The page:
What is blepharoplasty?
An outpatient surgical procedure designed to address changes of the upper or lower eyelids due to aging. Some of the most common issues addressed with this procedure include:
- Heavy, tired upper eyelids as a result of too much skin or protruding fat
- Excess skin in the lower eyelid leading to wrinkles, bags, and dark circles
- Malposition and protrusion of fat that can create contour irregularities, a bulge in the lower eyelid, and hollowing just below the eyelid (so-called tear trough deformity)
Who is a candidate?
Patients who are concerned about aging eyelids, with excess skin or protrusion of fat may be candidates for blepharoplasty. It is very important to have a thorough consultation prior to eyelid surgery as there can be many underlying issues that, if unrecognized preoperatively, may result in limited benefit or possible complications. Some examples of such issues include laxity of the lower lid tarsus, upper eyelid blepharoptosis (dysfunction of the upper eyelid elevators), and the presence of eyebrow ptosis. Additionally, there are a variety of different aging changes that can occur, and it is important to select the eyelid treatment that will be best for you.
What does a blepharoplasty procedure involve?
Eyelid surgery can be done with several variations, particularly when pertaining to the lower lid. When addressing the upper eyelid surgery, the surgeon will frequently remove excess skin, and will sometimes conservatively address some excess fat within the upper lid that is causing a tired, heavy look. This is far less common than in lower eyelid surgery. This procedure can easily be done under local anesthesia. The end result is to give the eye a lighter, refreshed appearance, with scars hiding very nicely in the eyelid crease.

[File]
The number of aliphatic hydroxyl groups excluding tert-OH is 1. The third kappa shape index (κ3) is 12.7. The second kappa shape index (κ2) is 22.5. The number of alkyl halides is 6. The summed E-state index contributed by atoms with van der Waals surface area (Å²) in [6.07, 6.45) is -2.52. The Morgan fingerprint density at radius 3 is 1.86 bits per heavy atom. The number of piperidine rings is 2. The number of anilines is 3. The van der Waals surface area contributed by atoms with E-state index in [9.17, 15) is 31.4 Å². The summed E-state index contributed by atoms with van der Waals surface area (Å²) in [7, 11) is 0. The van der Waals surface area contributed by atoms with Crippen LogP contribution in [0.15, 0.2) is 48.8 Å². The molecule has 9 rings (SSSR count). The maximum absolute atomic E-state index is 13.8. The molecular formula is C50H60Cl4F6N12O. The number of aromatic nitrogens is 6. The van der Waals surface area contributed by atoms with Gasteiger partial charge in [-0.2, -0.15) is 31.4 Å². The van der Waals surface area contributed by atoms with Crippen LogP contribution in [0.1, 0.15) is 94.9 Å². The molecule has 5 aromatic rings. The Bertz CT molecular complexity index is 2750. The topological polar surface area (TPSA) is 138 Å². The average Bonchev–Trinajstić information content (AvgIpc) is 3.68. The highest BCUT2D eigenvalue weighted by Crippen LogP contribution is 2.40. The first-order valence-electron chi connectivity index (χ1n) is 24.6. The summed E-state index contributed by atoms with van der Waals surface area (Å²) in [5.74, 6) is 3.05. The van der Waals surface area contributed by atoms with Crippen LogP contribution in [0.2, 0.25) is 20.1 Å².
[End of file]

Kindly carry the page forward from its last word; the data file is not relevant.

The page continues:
Lower eyelid surgery is more variable depending on the patient’s anatomy and concerns. Lower lid blepharoplasty may involve removal of redundant and excessive skin. It may also include manipulation of fat to restore a smooth lower eyelid and improve hollowed, dark circles under the eye. Incisions may be on the inside of the eyelid (transconjunctival) or hidden just underneath the lash line (subciliary). In some cases tightening of a loose lower eyelid may be indicated. This is done to improve the lower lid contour and to protect against unfavorable scarring.
What is recovery like?
Recovery will vary based on the type of procedure performed. Upper eyelid surgery will involve some minor swelling and bruising that largely resolves within the first week. There may be some mild residual swelling that can take longer to resolve, but generally does not preclude returning to work or social events. Lower eyelid surgery is generally associated with slightly increased swelling and bruising particularly if the fat is manipulated. Patients are instructed to ice their eyes to help with this. Sutures are removed 5-6 days after surgery. The procedure is quite well-tolerated and very few patients have issues with controlling pain/discomfort postoperatively.